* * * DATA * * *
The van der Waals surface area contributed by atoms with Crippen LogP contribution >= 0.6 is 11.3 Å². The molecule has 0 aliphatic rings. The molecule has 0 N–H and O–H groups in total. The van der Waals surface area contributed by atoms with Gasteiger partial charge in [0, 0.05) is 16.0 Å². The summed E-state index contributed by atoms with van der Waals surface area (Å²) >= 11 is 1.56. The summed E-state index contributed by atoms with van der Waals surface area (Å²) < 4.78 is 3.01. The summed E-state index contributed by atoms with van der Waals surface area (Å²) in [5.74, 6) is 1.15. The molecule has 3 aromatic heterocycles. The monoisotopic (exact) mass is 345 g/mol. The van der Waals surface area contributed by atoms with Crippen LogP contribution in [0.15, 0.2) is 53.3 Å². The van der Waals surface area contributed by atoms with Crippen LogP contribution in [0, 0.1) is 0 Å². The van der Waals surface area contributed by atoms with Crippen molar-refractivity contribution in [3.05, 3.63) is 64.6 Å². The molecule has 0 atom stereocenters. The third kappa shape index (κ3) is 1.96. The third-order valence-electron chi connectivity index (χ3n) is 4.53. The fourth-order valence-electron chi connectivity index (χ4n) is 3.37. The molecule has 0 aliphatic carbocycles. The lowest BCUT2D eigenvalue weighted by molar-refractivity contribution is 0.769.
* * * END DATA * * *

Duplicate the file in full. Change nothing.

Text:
The van der Waals surface area contributed by atoms with Crippen LogP contribution >= 0.6 is 11.3 Å². The molecule has 0 aliphatic rings. The molecule has 0 N–H and O–H groups in total. The van der Waals surface area contributed by atoms with Gasteiger partial charge in [0, 0.05) is 16.0 Å². The summed E-state index contributed by atoms with van der Waals surface area (Å²) >= 11 is 1.56. The summed E-state index contributed by atoms with van der Waals surface area (Å²) < 4.78 is 3.01. The summed E-state index contributed by atoms with van der Waals surface area (Å²) in [5.74, 6) is 1.15. The molecule has 3 aromatic heterocycles. The monoisotopic (exact) mass is 345 g/mol. The van der Waals surface area contributed by atoms with Crippen LogP contribution in [0.15, 0.2) is 53.3 Å². The van der Waals surface area contributed by atoms with Crippen LogP contribution in [0, 0.1) is 0 Å². The van der Waals surface area contributed by atoms with Crippen molar-refractivity contribution in [3.05, 3.63) is 64.6 Å². The molecule has 0 atom stereocenters. The third kappa shape index (κ3) is 1.96. The third-order valence-electron chi connectivity index (χ3n) is 4.53. The fourth-order valence-electron chi connectivity index (χ4n) is 3.37. The molecule has 0 aliphatic carbocycles. The lowest BCUT2D eigenvalue weighted by molar-refractivity contribution is 0.769.